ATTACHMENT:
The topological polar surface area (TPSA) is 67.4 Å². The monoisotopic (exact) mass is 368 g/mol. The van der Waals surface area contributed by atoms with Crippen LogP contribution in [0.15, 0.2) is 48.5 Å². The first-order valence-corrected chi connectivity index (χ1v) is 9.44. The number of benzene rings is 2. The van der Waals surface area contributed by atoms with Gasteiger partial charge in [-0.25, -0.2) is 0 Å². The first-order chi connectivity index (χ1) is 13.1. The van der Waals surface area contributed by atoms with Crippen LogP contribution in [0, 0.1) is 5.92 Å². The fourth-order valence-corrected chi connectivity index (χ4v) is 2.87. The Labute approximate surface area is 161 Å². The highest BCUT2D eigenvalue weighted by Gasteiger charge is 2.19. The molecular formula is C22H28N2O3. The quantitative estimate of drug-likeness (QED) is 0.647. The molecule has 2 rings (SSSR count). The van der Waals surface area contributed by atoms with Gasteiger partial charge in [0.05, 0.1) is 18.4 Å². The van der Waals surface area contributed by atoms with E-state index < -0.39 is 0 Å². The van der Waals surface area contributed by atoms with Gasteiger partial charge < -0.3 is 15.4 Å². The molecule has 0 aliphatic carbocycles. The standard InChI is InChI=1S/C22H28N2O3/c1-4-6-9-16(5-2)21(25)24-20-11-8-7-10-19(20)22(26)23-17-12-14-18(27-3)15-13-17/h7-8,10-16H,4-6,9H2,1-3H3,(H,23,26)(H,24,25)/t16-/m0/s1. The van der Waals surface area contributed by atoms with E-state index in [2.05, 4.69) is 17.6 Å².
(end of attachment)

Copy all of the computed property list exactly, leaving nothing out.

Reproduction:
The topological polar surface area (TPSA) is 67.4 Å². The monoisotopic (exact) mass is 368 g/mol. The van der Waals surface area contributed by atoms with Crippen LogP contribution in [0.15, 0.2) is 48.5 Å². The first-order valence-corrected chi connectivity index (χ1v) is 9.44. The number of benzene rings is 2. The van der Waals surface area contributed by atoms with Gasteiger partial charge in [-0.25, -0.2) is 0 Å². The first-order chi connectivity index (χ1) is 13.1. The van der Waals surface area contributed by atoms with Crippen LogP contribution in [0, 0.1) is 5.92 Å². The fourth-order valence-corrected chi connectivity index (χ4v) is 2.87. The Labute approximate surface area is 161 Å². The highest BCUT2D eigenvalue weighted by Gasteiger charge is 2.19. The molecular formula is C22H28N2O3. The quantitative estimate of drug-likeness (QED) is 0.647. The molecule has 2 rings (SSSR count). The van der Waals surface area contributed by atoms with Gasteiger partial charge in [0.05, 0.1) is 18.4 Å². The van der Waals surface area contributed by atoms with E-state index < -0.39 is 0 Å². The van der Waals surface area contributed by atoms with Gasteiger partial charge < -0.3 is 15.4 Å². The molecule has 0 aliphatic carbocycles. The standard InChI is InChI=1S/C22H28N2O3/c1-4-6-9-16(5-2)21(25)24-20-11-8-7-10-19(20)22(26)23-17-12-14-18(27-3)15-13-17/h7-8,10-16H,4-6,9H2,1-3H3,(H,23,26)(H,24,25)/t16-/m0/s1. The van der Waals surface area contributed by atoms with E-state index in [2.05, 4.69) is 17.6 Å².